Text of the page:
The Office of the Secretary highlighted ECR by creating a special Senior Executive Service
(SES) assignment. The Office of the Secretary believed that this assignment was beneficial for
increasing attention to ECR. In addition to meeting with senior officials and staff to promote
ECR, the executive selected for this assignment worked with the Department's Executive
Resources Review Board to incorporate a new criteria into SES performance plans. SES
members, both program officials and attorneys, who are responsible for environmental reviews
now have elements in their performance plans requiring them to consider the use of ECR in
appropriate cases, track the use of ECR and the benefits of using it, track the costs of
environmental conflict to the agency, and set goals for reducing them, and pass these
performance plan elements down to subordinates involved in environmental reviews.
FAA attempted mediation in one case, which, unfortunately, was sent back to the district court
for litigation. In Avallenada v. FAA, Civ. Action No. 08-10718 (D. Mass), plaintiffs challenged the
increased use of Runway 33 at Boston Logan International Airport. Because no NEPA work had
been done on this increase, plaintiffs sought a court order halting the use of the runway. The
mediator found no likelihood of the matter being decided through mediation and sent the case
back to the district court for handling.
8. ECR Case Example
a. Using the template below, provide a description of an ECR case (preferably completed
in FY 2008). Please limit the length to no more than 2 pages.
Name/Identification of Problem/Conflict
Overview of problem/conflict and timeline, including reference to the nature and timing of the third-
party assistance
Summary of how the problem or conflict was addressed using ECR, including details of how the
principles for engagement in ECR were used (See Appendix A of the Policy Memo, attached)
Identify the key beneficial outcomes of this case, including references to likely alternative decision
making forums and how the outcomes differed as a result of ECR
Reflections on the lessons learned from the use of ECR
I-70 Mountain Corridor Project in Colorado - FHWA
In May 2007, the project team engaged the USIECR to help select a third party facilitator to help the group
move forward from the DEIS to select a preferred alternative. This allowed the group to reach a point where
they could accept the facilitator and apply all the basic principles for the engagement of ECR, especially
informed commitment, group autonomy, and informed process.
In the Spring of 2008, the Collaborative Effort Team completed its work.
The Collaborative Effort Team is a 27 member group that includes representatives of different interests in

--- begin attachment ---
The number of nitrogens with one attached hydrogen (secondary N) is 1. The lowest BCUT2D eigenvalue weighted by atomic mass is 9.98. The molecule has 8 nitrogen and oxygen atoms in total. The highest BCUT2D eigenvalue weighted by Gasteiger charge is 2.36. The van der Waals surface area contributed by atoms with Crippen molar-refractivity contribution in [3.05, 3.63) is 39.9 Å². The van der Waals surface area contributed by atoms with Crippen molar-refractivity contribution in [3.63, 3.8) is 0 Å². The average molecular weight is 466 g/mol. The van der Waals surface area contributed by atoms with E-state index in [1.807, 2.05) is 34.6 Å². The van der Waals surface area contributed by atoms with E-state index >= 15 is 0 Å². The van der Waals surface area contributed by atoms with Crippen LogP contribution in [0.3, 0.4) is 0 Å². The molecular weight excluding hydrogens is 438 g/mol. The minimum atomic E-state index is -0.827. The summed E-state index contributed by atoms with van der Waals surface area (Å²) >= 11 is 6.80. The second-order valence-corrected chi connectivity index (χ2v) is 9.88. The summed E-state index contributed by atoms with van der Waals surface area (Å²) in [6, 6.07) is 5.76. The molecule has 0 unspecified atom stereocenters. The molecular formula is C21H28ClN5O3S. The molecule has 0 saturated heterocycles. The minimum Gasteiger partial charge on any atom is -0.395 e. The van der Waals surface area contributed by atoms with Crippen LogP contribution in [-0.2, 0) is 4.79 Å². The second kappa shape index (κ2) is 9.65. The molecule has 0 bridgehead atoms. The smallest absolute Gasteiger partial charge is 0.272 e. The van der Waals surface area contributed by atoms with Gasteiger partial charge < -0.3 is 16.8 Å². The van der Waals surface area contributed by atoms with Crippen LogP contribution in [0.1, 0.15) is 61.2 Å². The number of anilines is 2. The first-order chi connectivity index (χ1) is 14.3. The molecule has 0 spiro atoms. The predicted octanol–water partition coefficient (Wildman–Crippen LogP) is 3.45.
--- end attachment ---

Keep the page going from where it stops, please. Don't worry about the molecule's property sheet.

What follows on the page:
the 144 mile corridor, including local governments, highway users, transit, environmental, business and
recreation, as well as state and federal agencies. Working with independent facilitators, the team met
regularly at various locations in the corridor; the meetings were open to the public for observation with brief
opportunities for public comment.
During its work the team focused on: agreeing on which key questions remain and identifying areas that
need more information and analysis; building agreement around an alternative that identifies modes of
travel and transportation improvement strategies; and establishing processes to ensure stakeholder
involvement in future decisions.
There is a great value in involving stakeholders in the decision making process of a project. Some of the
project's greatest opponents are now its greatest supporters. They remain involved in the process and help
to explain, and to defend, the project's decisions. This also demonstrates to other projects in the state the
usefulness of these principles.
b. Section I of the ECR Policy identifies key governance challenges faced by
departments/agencies while working to accomplish national environmental protection
and management goals. Consider your departments’/agency’s ECR case, and
indicate if it represents an example of where ECR was or is being used to avoid or
minimize the occurrence of the following:
Check if
Check all
that apply
Protracted and costly environmental litigation;
Unnecessarily lengthy project and resource planning
Costly delays in implementing needed environmental
protection measures;
Foregone public and private investments when
decisions are not timely or are appealed;
Lower quality outcomes and lost opportunities when
environmental plans and decisions are not informed
by all available information and perspectives; and
Deep-seated antagonism and hostility repeatedly
reinforced between stakeholders by unattended
9. Please comment on any difficulties you encountered in collecting these data and if
and how you overcame them. Please provide suggestions for improving these
questions in the future.
Please attach any additional information as warranted.
Report due January 15, 2009.
Submit report electronically to: ECRReports@omb.eop.gov
There is no formal system in any of DOT's organizations for initiating or participating in an ECR
process. As such, there is no central source that is aware of all areas where ECR may be occurring
or the potential for ECR may exist. The majority of reports collected from modal administrations
reported no use of ECR. There is no requirement that when an ECR activity is undertaken that it be
reported to any central source. We are considering ways to overcome this obstacle, including
bringing representatives of the operating administrations together more frequently.
Attached A. Basic Principles for Agency Engagement in Environmental Conflict Resolution
and Collaborative Problem Solving